I turn dials and fiddle with knobs to hone in on harmonic rotations
Joined Oct 26, 2011
3,725 Blog Posts

Let us discuss breaking rules

No NASDAQ trading report today. I just closed out a runner long I held overnight in the NASDAQ futures. Holding a highly leveraged futures contract overnight is something I never do because I enjoy life outside of trading far too much to sully it with distractions. Especially this time of year, when the moon is full and pagan x-mas is near.

I haven’t seen a chronic case of hurrying syndrome plague the collective conscious of our motorists this bad in years. It is as if these folks think they can somehow rip back a few minutes of life from the jaws of fate. I have news for them—the only chance to save your soul is a systemic shift in work/life arrangement. You live on the eastside because the housing is cheap but all the work is downtown and out west. Was the savings worth 10-15 hours a week alone in a car?

Some call it their sanctuary.  A reprieve from the phone and family and constant flow of emailed advertisements. Then again, these folks aren’t pressing the bumper of their unnecessary pickup truck into your rear-view mirror.  These folks are taking the drive in, like a slow sip of ambrosia.

I respect that.

I work so hard to not work. The research I publish every Sunday behind the Exodus paywall is some of the most meaningful work I do.  Then I come into public forum, day-after-day, creating a plan. Then I do my job as a trader. I execute the plan, tweeting updates when I come up for air, making my way through life.

No one’s master. No one’s slave.

I consider this work to be my civic duty. To demonstrate how one can engage the global financial complex professionally, from the confines of their home.

I live alone in what can hardly be called a house. I call it Mothership.

Many of the cyclical patterns that society expects a male human to conform to have been cast aside in my pursuit of financial literacy. It did not come naturally. As the son of an immigrant who was abandoned in Detroit by his parents, Elder Raul, a man left to fend for himself with only the guidance of his hell raising gambler and alcoholic of a brother, UNCLE RAUL. Who married an American girl, second of six children, all raised in a disgusting housing tenement on the east side. My parents offered me what privileges they could.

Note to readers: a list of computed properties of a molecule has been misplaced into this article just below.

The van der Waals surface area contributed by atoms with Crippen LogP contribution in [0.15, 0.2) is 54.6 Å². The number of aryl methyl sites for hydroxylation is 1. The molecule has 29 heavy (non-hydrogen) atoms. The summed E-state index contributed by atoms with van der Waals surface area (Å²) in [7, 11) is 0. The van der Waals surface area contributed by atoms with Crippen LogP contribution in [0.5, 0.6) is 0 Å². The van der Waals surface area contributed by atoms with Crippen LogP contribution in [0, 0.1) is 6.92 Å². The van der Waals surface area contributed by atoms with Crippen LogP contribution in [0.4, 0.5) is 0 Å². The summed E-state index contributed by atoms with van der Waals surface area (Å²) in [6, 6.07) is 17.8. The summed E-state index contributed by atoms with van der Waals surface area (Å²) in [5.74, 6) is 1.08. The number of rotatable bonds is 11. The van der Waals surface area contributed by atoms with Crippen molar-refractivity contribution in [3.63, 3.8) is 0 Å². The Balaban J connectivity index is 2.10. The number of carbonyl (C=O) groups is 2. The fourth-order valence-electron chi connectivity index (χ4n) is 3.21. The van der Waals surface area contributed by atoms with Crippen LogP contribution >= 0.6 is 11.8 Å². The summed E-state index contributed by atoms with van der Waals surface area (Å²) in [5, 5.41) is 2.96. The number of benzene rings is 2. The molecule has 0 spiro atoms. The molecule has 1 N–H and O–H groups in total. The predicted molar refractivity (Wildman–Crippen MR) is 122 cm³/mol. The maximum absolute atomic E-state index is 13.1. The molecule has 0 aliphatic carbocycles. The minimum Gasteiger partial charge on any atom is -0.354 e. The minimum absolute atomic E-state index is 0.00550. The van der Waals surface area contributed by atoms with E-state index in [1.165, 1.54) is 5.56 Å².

I was kept in parochial schools throughout primary and high school. This was my proving grounds. From K-through-eighth I was educated by strict Lutherans, mostly germanic.  I learned their theology but rarely identified with it.  I studied the works of Martin Luther closely, a hell raiser himself, a man who was regularly “visited” by the devil, who he said farted often.  This always amused me. That the devil has so much gas, because farts are pure, uncut humor for an eleven year old.

The reason I was kept in Lutheran schools despite being so apparently Italian traces back to the town my father immigrated from, a small mountain fort known as Guardia Piemontese. It was a place where northern Italians sought refuge from the demented Catholics, who would just as willingly chop the heads and limbs from women and children then see these souls peacefully find their own way into hell.

Protestants, or Protest-tents as Grandpa Raul used to pronounce it with his thick southern Italian dialect.

At any rate, I never connected with the scripture. We attended church three days a week, and I found it to be an insufferable place.  It was filled with people wearing uncomfortable clothes, sitting hard wooden pews, standing and sitting and standing again like sheep every time their leader demanded it of them.

Their leader…our dear pastor, the one who had an affair with the kindergarten teacher. The local news was all over the scandal. What a disaster.  The decision was made to put me into a Catholic all boys program for high school.

You may have heard of my high school. Their football team was dragged through the news just this fall after reports of sodomy-based hazing occurring in the locker room.  Nevertheless, I enjoyed my time at this school. I was surrounded by Italians and brilliant young thinkers who would go on to schools like Harvard and Westpointe and Yale. I tested into the school at an alarmingly high intelligence, somehow. This landed me into a full catalogue of AP and Honors courses, right off the rip.  I took to math like a sponge.